Front Porch Essay #6

Indigenous Practice Wisdom
Venida S. Chenault, MSW

Discussions about the role of spirituality in the lives of people often evoke passionate discourse as diverse cultures and religious doctrines simultaneously intersect and diverge along a continuum of beliefs and practices. Recognition, tolerance, and respect for differences in the multiple ways individuals, groups, and cultures express spirituality, as well as the central role of spirituality in the lives of many individuals, families, and communities is critical. This essay will examine spirituality from the standpoint of "a" First Nations woman. It is not intended to represent a universal perspective of all Indigenous People, but instead may be useful in generating insight and discussion about the role of spirituality in social work practice.

The term spirituality is interpreted in many ways and it is important to understand spirituality from the perspective of the person being worked with. Spirituality refers to my connectedness with an essence of sacred and universal power that is not easily compartmentalized. As such, it affects my relationship with all that emanates from this power that I call Creator and is a way of life. This connectedness is not limited to people but to all that has been created, including the Earth, stars, the moon, the sun, the plants, the waters, and animals.

The cultures of First Nations People are rich with spiritual traditions although we may or may not be associated with formal institutions, such as churches, or meet on days set aside for religious activities within a mainstream society. My expressions of spirituality may be carried out at any time or place, individually or through community gatherings, lasting from hours to days. The long history of religious oppression and more recently New Age appropriation of Indigenous spirituality has produced a guardedness that may be difficult or impossible to overcome with some First Nations People. This context needs to be considered and respected when difficulties arise related to spiritual assessment.

The empowerment of Indigenous People can take place in many ways, including honoring the right to determine when and if it is appropriate to discuss matters of spirituality. Assessment that includes questions related to religion might be expanded with First Nations People to include items that ask, "are traditional Indigenous or Native American spiritual practices a part of your religious beliefs?" If an individual responds affirmatively, one might follow up with a question such as, "are there specific practices that I need to be sensitive to while you are here."

The setting and nature of the work to be done should also be considered. In some situations, issues of spirituality are paramount while they may not be as critical in others. For example, it is not uncommon when an individual is seriously ill or near death to have many visitors from one’s community come and offer support to the person and their family. Such support can include prayers, singing of chants or songs for the person, placement of spiritual objects near the person or placing or burning small amount of cedar, sage or sweet grass in the room of the person.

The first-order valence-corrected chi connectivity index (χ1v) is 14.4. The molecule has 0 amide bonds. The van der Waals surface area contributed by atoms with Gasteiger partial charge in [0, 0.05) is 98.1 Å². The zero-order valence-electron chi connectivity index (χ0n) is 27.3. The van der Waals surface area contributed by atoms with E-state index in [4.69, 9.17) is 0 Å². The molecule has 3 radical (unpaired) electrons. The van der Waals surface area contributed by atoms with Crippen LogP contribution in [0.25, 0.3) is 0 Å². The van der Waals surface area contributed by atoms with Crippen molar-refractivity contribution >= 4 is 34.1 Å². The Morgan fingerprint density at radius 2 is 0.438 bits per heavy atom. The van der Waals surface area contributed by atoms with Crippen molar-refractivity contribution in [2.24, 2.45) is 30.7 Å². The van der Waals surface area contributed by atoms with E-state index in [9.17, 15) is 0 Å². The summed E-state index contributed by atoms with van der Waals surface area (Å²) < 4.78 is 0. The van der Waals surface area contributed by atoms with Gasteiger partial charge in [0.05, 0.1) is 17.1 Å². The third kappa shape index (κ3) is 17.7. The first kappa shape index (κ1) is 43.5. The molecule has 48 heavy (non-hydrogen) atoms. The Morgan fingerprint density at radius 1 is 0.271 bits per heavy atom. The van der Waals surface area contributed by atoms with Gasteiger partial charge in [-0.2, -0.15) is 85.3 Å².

In some cases, this will need to be negotiated with the family, particularly if it creates problems, i.e., smoke alarms sounding , but the emphasis should be on trying to accommodate that which is doable. Early assessment will reduce unnecessary problems and stresses associated with such crisis.

Spiritual voyeurism, described here as an inappropriate demand to know details of spiritual practices or ceremonies that are not relevant to the overall needs of the client should be avoided. If an individual indicates they do follow traditional practices or identifies a religion you are not familiar with, this information in itself, along with the suggested follow-up questions should be adequate. Prying into details that may have culturally imposed restrictions may undermine the relationship being established and may be considered as disrespectful behavior. Understand that when Indigenous People come together for ceremonies, we pray, just as others do when they attend church or enter mosques or synagogues.

While there are many established Indigenous religions, many will be unfamiliar to those outside tribal communities and most will not be included on lists of religious preferences. If the intake records are marked with other for religious preferences, a quick assessment as discussed earlier may be useful. In some settings, it may be useful to inquire whether there are helpers or other people in the community who also treat the kind of problem the person is experiencing. Referral to these individuals may be useful if the treatment available in your agency doesn’t produce the desired results and they may also serve as a culturally appropriate support network after the individual has completed your requirements. I have referred Hmong individuals back to Hmong spiritual practitioners when individuals have described imbalance in their lives, as well as First Nations people back to traditional medicine people as legitimate alternatives.

Venida Chenault is a professor at Haskell Indian Nations University in Lawrence, Kansas